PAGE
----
Q:Will I be paid back for any out-of-pocket expenses related to my workers’ compensation case?
A:Yes. You are entitled to be paid back for every mile you drive to and from your doctor appointments and depositions, as well as for any expenses paid for parking, medication, and any other related costs.
Q:Will I have to pay for any medical treatment to cure or relieve the effects of my work-related injury?
A:No. Your employer or their workers’ compensation insurance carrier is responsible to cover your work-related medical treatment costs—if necessary, for the rest of your life.
Q:Can I still use my Facebook, Twitter, or other social media accounts during my workers’ compensation case?
A:It is highly recommended that you shut down your Facebook, Twitter, and other social media accounts while your workers’ compensation case is being litigated. The defense is legally allowed to look at your social media profiles and use any information from these platforms to build a case against you. Even seemingly innocuous posts or “likes” can ultimately hurt your case.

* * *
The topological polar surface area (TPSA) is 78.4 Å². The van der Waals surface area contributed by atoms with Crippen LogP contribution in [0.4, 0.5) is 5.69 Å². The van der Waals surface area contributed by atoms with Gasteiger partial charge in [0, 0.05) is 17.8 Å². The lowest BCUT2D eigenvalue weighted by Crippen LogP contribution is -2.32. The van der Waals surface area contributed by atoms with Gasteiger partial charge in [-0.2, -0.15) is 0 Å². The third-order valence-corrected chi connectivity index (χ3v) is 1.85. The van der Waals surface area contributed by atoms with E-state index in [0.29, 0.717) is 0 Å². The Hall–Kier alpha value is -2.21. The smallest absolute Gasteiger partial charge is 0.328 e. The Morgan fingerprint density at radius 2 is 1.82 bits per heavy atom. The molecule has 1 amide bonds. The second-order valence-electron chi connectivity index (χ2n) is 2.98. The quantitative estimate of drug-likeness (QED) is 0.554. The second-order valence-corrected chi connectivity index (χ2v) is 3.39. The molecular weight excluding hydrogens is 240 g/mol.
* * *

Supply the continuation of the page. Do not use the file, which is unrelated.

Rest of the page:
Q:Can my employer’s insurance company take surveillance video and pictures of me to try and disprove my injuries?
A:Yes, it is legal to do so and a very common practice. We strongly encourage you to protect yourself and your rights by contacting an attorney at our firm for help with your workers’ compensation case.
Q:Can I choose my own doctor if I have been hurt on the job?
A:In California, you may opt to go to your personal primary care physician if: 1) you have health coverage for medical treatment unrelated to work injuries, 2) you have given your employer written notice in advance, and 3) your doctor has agreed to treat you for work-related injuries or illnesses. If you have not predesignated a doctor, your employer's workers' compensation provider will likely require you to see a doctor within its established network of medical providers. This restriction does not apply to emergency care or if your employer has failed to provide you with certain legally required notices and information.